One of the first things I do every morning once I’ve grabbed my cup of coffee is review what is new and interesting involving IP in the press – as my direct reports know all too well from the links I forward to them. Over the past two weeks or so, I have followed with interest the coverage of Apple’s suit against HTC. Reactions to the suit run the gamut from those who defend Apple’s taking steps to protect its IP to those who claim that Apple’s suit will impede further development in the smartphone market.
I don’t agree with the latter viewpoint. There is a long history of IP litigation in the mobile phone market, and innovation has continued apace. As the New York Times noted, “Nearly every large mobile phone player . . . has recently been involved in some sort of patent litigation involving mobile technologies.” Whether it is Nokia v. Apple,RIM v. Motorola, or now Apple v. HTC, companies active in the smartphone space are taking steps to protect their inventions. To me, the interesting questions are, “Why is this? And what does it tell us about the evolution of the smartphone market going forward?”
The smartphone market is at an early stage of development. That may appear to be a surprising statement – after all, mobile phones have been around since the 1970s, and have been common devices since the 1990s, when so-called 2G mobile phones (small handheld phones with similar form factors to what we see today) came on the market. But the principal functionality of and value proposition for the phone has changed. With 2G and 2.5G mobile phones, the principal purpose of the device was to make and receive calls. Whether it was the Nokia candybar-style phones or the Motorola Razr, the value of the successful phones of this era was embodied primarily in the radio stack – the functionality that allowed users to make and receive calls. Not surprisingly, this was the portion of the phone that commanded – and still commands – the highest patent royalties, on the order of 5% of the price the device manufacturer charges the mobile phone operator.
Now, however, as a new category of ‘smart’ devices has emerged, the value proposition has moved to the software stack. As is clear from advertising by all of the major brands – Apple’s iPhone, RIM’s Blackberry, Palm’s PrÄ, Motorola’s Droid, and Windows Phones – people buy smartphones because they are fully functional computers that fit in the palm of your hand. The radio stack is still valuable, as it allows the phone to connect to the Internet. But what is most valuable is not the connection per se, but the new things that users can do with it – find nearby restaurants and movie theaters, send and receive email, and watch video, just to name a few. The primary driver for adoption and sales in this market is the software on and available for the device.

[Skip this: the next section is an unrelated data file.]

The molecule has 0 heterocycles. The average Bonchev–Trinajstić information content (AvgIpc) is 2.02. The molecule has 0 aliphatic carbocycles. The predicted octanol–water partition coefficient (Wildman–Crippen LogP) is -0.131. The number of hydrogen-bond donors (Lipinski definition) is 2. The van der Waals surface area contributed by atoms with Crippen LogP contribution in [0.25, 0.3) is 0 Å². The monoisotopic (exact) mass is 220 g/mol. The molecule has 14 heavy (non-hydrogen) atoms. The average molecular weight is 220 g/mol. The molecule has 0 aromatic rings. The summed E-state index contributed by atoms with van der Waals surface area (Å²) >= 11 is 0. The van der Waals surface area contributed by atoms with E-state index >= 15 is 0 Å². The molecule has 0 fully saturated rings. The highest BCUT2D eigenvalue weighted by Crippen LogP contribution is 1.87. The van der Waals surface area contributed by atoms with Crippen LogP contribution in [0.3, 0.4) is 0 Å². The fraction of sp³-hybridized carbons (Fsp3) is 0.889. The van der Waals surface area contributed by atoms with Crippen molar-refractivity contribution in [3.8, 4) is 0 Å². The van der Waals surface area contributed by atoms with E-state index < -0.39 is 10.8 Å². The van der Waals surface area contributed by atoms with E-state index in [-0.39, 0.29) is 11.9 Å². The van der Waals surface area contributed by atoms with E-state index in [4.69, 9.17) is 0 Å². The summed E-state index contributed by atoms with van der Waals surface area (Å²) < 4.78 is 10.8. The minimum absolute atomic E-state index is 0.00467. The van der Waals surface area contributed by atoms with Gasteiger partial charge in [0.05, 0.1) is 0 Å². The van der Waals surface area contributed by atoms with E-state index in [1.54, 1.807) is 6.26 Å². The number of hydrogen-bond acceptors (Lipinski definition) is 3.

The smartphone market is still in a nascent state; much innovation still lies ahead in this field. In all nascent technology markets, there is a period early where IP rights will be sorted out. This is particularly true in a market, such as smartphones, in which a number of different technologies previously offered on a standalone basis now converge into a single device. Indeed, smartphones are a product of the ‘open innovation’ paradigm – device manufacturers do not do all of their development in-house, but add their own innovations to those of others to create a product that users want. Open innovation is only possible through the licensing of third party IP rights, which ensures that those who develop the building blocks that make a new technology possible are properly compensated for their investments in research and development. After all, technology just doesn’t appear, fully-developed, from Zeus’s head. It requires lots of hard work and resources to create.
We see that in the radio stack. We also see it in the media stack, where royalties for codecs (which encode and decode digital media) and other technology represent 1-2% of the price to operators. And now the industry is in the process of sorting out what royalties will be for the software stack, which now represents the principal value proposition for smartphones. In the next few years, as the IP situation settles in this space and licensing takes off, we will see the patent royalties applicable to the smartphone software stack settle at a level that reflects the increasing importance software has as a portion of the overall value of the device. In the interim, though, we should expect continued activity. Apple v. HTC was not the beginning of this process, and it isn’t the end of the story either.